Diabetes Association: ‘Regulate fast food ads, bring new taxes’

The content originally appeared on: Trinidad and Tobago Newsday

President of the Diabetes Association of TT Dr Andrew Dhanoo – File photo by Jeff K Mayers

A recent Diabetes Association of Trinidad and Tobago (DATT) survey found some 88.4 per cent of young people between the ages of 11 and 35 in Trinidad and Tobago consume fast food once a week, with over one-third of this group doing so more than three times in the same period.

The finding has led the association to call for a comprehensive approach to get the products out of schools and communities, including bans on advertising and taxes to discourage consumption.

The alarming revelation came from the DATT in a release as it threw its support behind Health Minister Terrence Deyalsingh, who on Monday, called out popular fast food chains such as KFC, Royal Castle, and Coca-Cola for their role in encouraging the scourge of non-communicable diseases like diabetes and hypertension in the country with its products.

Conducted in 2023, 954 people between 11 and 35 years old participated in the survey.

It showed that the demographic gravitated to these foods and drinks for their taste, convenience and cost.

Topping the survey of popularly consumed fast food were KFC and doubles with 88 per cent and 78 per cent of respondents, respectively. They were followed by Chinese food at 72 per cent, Subway at 68 per cent, Church’s Chicken at 65 per cent, Royal Castle at 63 per cent, Pizza Hut at 61 per cent, barbecue at 59 per cent and gyros/burgers at 54 per cent.

Furthermore, despite universally accepted recommendations suggesting the consumption of four to five servings of fruits and vegetables daily, the survey results showed citizens were far from meeting this.

It found that only 23 per cent of respondents met the target for vegetable intake and a mere 13 per cent did for fruit.

Even more concerning, over half of respondents failed to include a fruit or vegetable in their diet on more than one day of a typical week. The survey also found the most popular soft drinks among the demographic was “black soft drinks” with over 75 per cent consuming soft drinks at least twice in a typical week.

The release from the DATT said the findings paint a concerning picture of dietary trends among the youth in Trinidad and Tobago towards unhealthy ultra-processed foods. The association said it signals a need for concerted efforts to promote healthier eating habits and address the underlying factors contributing to these choices. Against this backdrop, the DATT commended the minister for calling out the companies by name on Monday.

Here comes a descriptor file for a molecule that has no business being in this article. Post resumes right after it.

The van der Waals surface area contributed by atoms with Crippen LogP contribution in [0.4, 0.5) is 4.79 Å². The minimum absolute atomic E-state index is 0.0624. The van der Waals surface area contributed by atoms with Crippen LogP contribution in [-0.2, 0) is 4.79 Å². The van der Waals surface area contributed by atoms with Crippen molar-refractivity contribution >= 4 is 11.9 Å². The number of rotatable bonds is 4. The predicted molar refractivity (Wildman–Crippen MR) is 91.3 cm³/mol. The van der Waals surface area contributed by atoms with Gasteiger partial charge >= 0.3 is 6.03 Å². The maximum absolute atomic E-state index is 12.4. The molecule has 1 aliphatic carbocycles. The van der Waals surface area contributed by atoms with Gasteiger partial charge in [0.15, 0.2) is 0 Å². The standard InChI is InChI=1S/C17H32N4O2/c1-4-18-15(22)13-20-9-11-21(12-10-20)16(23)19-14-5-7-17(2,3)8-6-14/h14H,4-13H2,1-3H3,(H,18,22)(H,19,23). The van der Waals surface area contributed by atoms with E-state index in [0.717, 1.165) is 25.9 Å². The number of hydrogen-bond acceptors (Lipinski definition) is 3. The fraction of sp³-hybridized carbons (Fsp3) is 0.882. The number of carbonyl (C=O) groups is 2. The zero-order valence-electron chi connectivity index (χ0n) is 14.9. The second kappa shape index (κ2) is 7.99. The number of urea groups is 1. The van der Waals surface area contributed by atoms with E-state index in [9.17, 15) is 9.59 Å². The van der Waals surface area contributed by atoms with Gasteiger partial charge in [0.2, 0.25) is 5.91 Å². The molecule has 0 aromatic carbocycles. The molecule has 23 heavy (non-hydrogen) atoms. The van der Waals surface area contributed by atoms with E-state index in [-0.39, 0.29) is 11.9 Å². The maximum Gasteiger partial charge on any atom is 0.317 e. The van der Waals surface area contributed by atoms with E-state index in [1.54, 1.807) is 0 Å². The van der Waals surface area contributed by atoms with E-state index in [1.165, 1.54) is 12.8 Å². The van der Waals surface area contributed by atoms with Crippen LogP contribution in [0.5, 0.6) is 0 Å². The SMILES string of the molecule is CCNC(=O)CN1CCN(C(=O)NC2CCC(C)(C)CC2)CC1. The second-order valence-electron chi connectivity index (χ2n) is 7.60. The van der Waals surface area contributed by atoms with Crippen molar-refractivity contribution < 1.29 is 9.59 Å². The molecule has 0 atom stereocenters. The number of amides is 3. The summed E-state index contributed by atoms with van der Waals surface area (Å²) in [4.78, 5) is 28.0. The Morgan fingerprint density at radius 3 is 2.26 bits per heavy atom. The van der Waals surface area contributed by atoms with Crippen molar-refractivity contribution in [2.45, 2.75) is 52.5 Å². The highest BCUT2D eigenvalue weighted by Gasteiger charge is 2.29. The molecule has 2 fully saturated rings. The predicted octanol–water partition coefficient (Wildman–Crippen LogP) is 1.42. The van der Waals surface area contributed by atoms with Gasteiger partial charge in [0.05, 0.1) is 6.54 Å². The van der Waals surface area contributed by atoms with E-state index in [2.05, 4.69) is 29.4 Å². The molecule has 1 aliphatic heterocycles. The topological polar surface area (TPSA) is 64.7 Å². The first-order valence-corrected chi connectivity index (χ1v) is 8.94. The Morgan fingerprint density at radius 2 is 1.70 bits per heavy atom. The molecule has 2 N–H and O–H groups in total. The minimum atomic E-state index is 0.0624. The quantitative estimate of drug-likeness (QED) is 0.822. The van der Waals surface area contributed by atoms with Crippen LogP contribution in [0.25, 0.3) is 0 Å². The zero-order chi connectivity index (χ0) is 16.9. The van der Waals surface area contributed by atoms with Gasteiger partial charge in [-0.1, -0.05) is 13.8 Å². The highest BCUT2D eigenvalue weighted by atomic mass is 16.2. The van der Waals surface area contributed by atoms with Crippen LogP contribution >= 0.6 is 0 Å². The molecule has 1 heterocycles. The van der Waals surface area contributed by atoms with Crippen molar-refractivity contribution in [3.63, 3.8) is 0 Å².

“His recognition of the role international fast-food brands play in feeding this addiction underscores a growing concern that demands immediate action. The Minister’s naming of these popular brands for the first time deserves high praise.”

The DATT reaffirmed its commitment to support the government in implementing regulations, policies, and legislation aimed at reducing the consumption of ultra-processed foods.

“Our dedication to this cause is rooted in the alarming rise in diabetes and other NCDs, which are significantly impacted by dietary choices.”

It went further to draw on strategies discussed at the July 2023 Healthy Caribbean Coalition (HCC), “Accelerating the Removal of Ultra-Processed Products From Caribbean Schools – The Food in Our Schools Matters” to remove these products from schools and communities.

Among the strategies it called for to be implemented were better front-of-label packaging, regulations to ban advertising these products to children and the introduction of taxes to discourage consumption.

It also called for enhancing the infrastructure and policies that support the production, distribution, and marketing of fruits, vegetables, and other nutritious foods to create an environment that encourages and facilitates healthier eating habits.

“The DATT is particularly concerned about the impact of ultra-processed foods on our youth and working-age population. Focusing on young people, the largest and most vulnerable segment of our population, on marketing tactics is crucial.”

In May 2023, Deyalsingh raised the issue of how fast food is marketed to children at the 76th World Health Organisation World Health Assembly in Geneva, Switzerland, likening the strategies to those once used to promote cigarettes to children.

A month later, in June 2023, Deyalsingh met with representatives from major fast-food restaurants about providing healthier options on their menus.

They were supposed to meet with the minister after a month or two of discussions to present ideas but there has been no word since whether the meeting took place.

Newsday understands major fast-food chains are currently discussing the minister’s recent comments.